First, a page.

1. Howden, iv, 5. The exchequer roll of 1198 shows that Richard paid a good deal of attention to the fortification of Gamaches. Cf. ii, 300. “Elye de Elemosina cccc li. ad operationes de Gamasches per breve Regis.” It is significant that Richard about this time attempted to recapture Gaillon, on the other side of the Seine. He was wounded during the siege (Philippid, v, 258–275 : Delaborde, ii, 135).

2. Diceto, ii, 115, “transitus in Normanniam tertio Kalendas Junii." See above p. 155. For the effect of the war, see the archbishop's letter to the dean of St. Paul's (Diceto, ii, 144). Cf. Richard's charter of compensation, Round, Calendar, p. 18, no. 67; Stapleton, Observations, II, xxi.

devoted himself to the restoration of ecclesiastical property. King Richard had avenged a grudge which he bore St. Martin's of Tours,' and King Philip had afflicted the province of Rouen. On November 11, the day dedicated to the patron saint of Tours, Richard restored the goods which he had confiscated;2 while Archbishop Walter tried to persuade Philip to do the same.3 But his independent action and the use of ecclesiastical weapons annoyed the kings and led them to form a curious alliance against him. They hit upon the plan of using the clergy as sureties for their public treaties, and thus of binding them to the maintenance of secular agreements which might or might not be in the interests of the Church. King Philip brought forward the archbishop of Tours and four of the chief abbots of the country; King Richard offered the archbishop of Rouen. Moreover, in order to bind the archbishop of Rouen, the treaty of Louviers (January 1196) comprised an elaborate arrangement with regard to the archiepiscopal manor of Andeli. Both kings desired to possess Andeli, which was now on the frontier of Normandy;5 neither would give way to the other; hence it was agreed that the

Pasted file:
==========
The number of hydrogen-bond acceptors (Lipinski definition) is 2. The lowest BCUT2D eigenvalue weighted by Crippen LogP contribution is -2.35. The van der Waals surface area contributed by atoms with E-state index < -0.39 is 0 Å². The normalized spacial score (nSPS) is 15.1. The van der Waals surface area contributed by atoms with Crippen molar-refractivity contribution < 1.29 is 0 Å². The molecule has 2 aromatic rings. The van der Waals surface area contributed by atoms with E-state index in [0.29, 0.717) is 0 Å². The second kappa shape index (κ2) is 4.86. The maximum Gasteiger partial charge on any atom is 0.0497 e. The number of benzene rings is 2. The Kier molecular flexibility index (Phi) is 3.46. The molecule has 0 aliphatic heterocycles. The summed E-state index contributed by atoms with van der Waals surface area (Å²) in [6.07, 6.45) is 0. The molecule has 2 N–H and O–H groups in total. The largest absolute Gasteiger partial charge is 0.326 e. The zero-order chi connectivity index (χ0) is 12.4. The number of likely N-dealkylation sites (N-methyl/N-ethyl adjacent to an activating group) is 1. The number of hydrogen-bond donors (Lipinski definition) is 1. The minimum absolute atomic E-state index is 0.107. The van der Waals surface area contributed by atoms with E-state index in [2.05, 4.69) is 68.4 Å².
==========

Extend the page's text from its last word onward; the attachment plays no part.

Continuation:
1. According to the Chronicon Turonense magnum (Salmon, Chroniques de Touraine, i, 144) Richard, on his return from Loches, June 11, 1194 ("in festo Beati Barnabae apostoli") expelled and dispersed the canons of St. Martin. Previously, according to Diceto (ii, 117), he had received a free gift of 2000 marks from the burgesses of Tours. We do not know whether Richard's attack extended further. It must be noticed that the archbishop of Tours, in spite of some earlier precedents, was emphatically a French prelate. Cf. Actes de Philippe Auguste, p. 29, no. 119.

2. Diceto, ii, 122.
3. See the letters in Diceto, ii, 122.

4. Diceto, ii, 136; Cart. Norm., p. 278, no. 1058. That the arch. bishop of Tours was Philip's surety, is proved by a letter from Richard to the bishop of Evreux (Diceto, ii, 139). For the abbots, see below.

5. Besides the terms of the treaty, which represent a compromise, see Howden, iv, 3, 4. “Praeterea (at Louviers) rex Franciae petiit ad opus suum Andeli, manerium Rothomagensis archiepiscopi. Quod cum nulla ratione fieri posset," etc.